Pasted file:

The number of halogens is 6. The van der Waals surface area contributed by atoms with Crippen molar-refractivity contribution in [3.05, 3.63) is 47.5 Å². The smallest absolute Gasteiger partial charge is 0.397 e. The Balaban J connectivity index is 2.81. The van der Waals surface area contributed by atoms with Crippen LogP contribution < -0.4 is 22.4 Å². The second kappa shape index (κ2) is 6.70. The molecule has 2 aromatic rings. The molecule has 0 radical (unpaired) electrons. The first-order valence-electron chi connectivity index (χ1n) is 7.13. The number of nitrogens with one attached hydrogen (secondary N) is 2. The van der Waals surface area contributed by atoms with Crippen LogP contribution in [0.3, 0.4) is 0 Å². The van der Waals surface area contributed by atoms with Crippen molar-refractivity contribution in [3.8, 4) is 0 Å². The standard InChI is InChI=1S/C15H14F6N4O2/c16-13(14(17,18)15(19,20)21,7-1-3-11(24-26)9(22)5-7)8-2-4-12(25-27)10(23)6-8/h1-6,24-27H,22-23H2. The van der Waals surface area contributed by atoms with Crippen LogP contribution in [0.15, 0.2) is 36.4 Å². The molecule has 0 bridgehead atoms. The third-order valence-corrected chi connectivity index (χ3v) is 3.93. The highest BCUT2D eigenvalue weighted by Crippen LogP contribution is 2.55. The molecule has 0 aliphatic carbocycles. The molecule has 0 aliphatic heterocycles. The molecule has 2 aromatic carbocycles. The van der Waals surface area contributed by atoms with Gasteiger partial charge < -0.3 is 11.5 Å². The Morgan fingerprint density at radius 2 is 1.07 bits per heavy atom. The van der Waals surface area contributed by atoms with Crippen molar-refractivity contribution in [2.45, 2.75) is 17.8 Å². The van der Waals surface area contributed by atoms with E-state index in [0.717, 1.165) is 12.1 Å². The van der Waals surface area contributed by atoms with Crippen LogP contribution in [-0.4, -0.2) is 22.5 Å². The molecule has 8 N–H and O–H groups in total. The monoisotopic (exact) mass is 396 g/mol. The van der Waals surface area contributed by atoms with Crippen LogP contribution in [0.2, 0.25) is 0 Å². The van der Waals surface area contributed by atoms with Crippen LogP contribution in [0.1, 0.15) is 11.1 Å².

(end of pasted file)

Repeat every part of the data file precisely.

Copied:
The number of halogens is 6. The van der Waals surface area contributed by atoms with Crippen molar-refractivity contribution in [3.05, 3.63) is 47.5 Å². The smallest absolute Gasteiger partial charge is 0.397 e. The Balaban J connectivity index is 2.81. The van der Waals surface area contributed by atoms with Crippen LogP contribution < -0.4 is 22.4 Å². The second kappa shape index (κ2) is 6.70. The molecule has 2 aromatic rings. The molecule has 0 radical (unpaired) electrons. The first-order valence-electron chi connectivity index (χ1n) is 7.13. The number of nitrogens with one attached hydrogen (secondary N) is 2. The van der Waals surface area contributed by atoms with Crippen LogP contribution in [0.3, 0.4) is 0 Å². The van der Waals surface area contributed by atoms with Crippen molar-refractivity contribution in [3.8, 4) is 0 Å². The standard InChI is InChI=1S/C15H14F6N4O2/c16-13(14(17,18)15(19,20)21,7-1-3-11(24-26)9(22)5-7)8-2-4-12(25-27)10(23)6-8/h1-6,24-27H,22-23H2. The van der Waals surface area contributed by atoms with Crippen LogP contribution in [0.15, 0.2) is 36.4 Å². The molecule has 0 bridgehead atoms. The third-order valence-corrected chi connectivity index (χ3v) is 3.93. The highest BCUT2D eigenvalue weighted by Crippen LogP contribution is 2.55. The molecule has 0 aliphatic carbocycles. The molecule has 0 aliphatic heterocycles. The molecule has 2 aromatic carbocycles. The van der Waals surface area contributed by atoms with Gasteiger partial charge < -0.3 is 11.5 Å². The Morgan fingerprint density at radius 2 is 1.07 bits per heavy atom. The van der Waals surface area contributed by atoms with Crippen molar-refractivity contribution in [2.45, 2.75) is 17.8 Å². The van der Waals surface area contributed by atoms with E-state index in [0.717, 1.165) is 12.1 Å². The van der Waals surface area contributed by atoms with Crippen LogP contribution in [-0.4, -0.2) is 22.5 Å². The molecule has 8 N–H and O–H groups in total. The monoisotopic (exact) mass is 396 g/mol. The van der Waals surface area contributed by atoms with Crippen LogP contribution in [0.2, 0.25) is 0 Å². The van der Waals surface area contributed by atoms with Crippen LogP contribution in [0.1, 0.15) is 11.1 Å².